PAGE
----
The long and winding river
Bushy Park’s distinctive landscape is shaped in part by its history as a royal hunting ground, but also by its many ponds and streams. These are fed by the Longford River, which was artificially created in 1637 by Charles I to bring water to the nearby royal residence at Hampton Court Palace. In a mammoth task lasting nine months, the 12 miles of river were dug by hand. Now it stretches from north of Heathrow Airport to Hampton Court, flowing through the villages of Bedfont, Feltham and Hampton before reaching the park.
During the Commonwealth period (1649-1660) part of the river’s flow was redirected to form the picturesque Heron and Leg-of-Mutton Ponds that remain popular areas for visitors today. Indeed, William III – the famous William of Orange – at one point wanted to make Hampton Court Palace his main home because Bushy’s flat watery landscape reminded him of his native Holland.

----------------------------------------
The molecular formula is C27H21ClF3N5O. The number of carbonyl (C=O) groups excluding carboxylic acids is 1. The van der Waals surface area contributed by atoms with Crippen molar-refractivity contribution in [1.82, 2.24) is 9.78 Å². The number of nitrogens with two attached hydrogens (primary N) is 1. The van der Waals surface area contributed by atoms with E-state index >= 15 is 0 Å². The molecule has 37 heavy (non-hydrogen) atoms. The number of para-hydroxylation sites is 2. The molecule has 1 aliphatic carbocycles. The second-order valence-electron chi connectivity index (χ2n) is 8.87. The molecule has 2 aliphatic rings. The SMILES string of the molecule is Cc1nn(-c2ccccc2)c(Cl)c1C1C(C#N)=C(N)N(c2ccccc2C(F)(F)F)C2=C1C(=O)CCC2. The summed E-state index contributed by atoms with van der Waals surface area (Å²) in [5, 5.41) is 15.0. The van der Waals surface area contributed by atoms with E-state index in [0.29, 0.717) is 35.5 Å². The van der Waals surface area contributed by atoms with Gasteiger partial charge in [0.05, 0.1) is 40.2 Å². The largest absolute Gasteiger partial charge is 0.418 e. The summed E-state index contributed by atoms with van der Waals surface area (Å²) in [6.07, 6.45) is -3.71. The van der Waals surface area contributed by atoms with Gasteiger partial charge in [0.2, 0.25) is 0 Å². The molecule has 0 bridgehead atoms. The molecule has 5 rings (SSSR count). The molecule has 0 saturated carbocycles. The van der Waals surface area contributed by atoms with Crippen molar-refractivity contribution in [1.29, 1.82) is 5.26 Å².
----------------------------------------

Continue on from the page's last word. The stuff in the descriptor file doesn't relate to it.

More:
The central basin and Diana Fountain
In the 17th century part of the Longford River was used to form a large round pool, or basin, which lies at the heart of Bushy along Chestnut Avenue. The basin and avenue were intended to create a grand formal entrance to Hampton Court Palace, and were conceived by the eminent architect Christopher Wren. In the basin lies the stunning Diana Fountain; dating from 1637, it is the oldest statue in any of The Royal Parks.
Click on the boxes/pages below to learn more about some of the historic water features that contribute so much to Bushy Park’s unique atmosphere.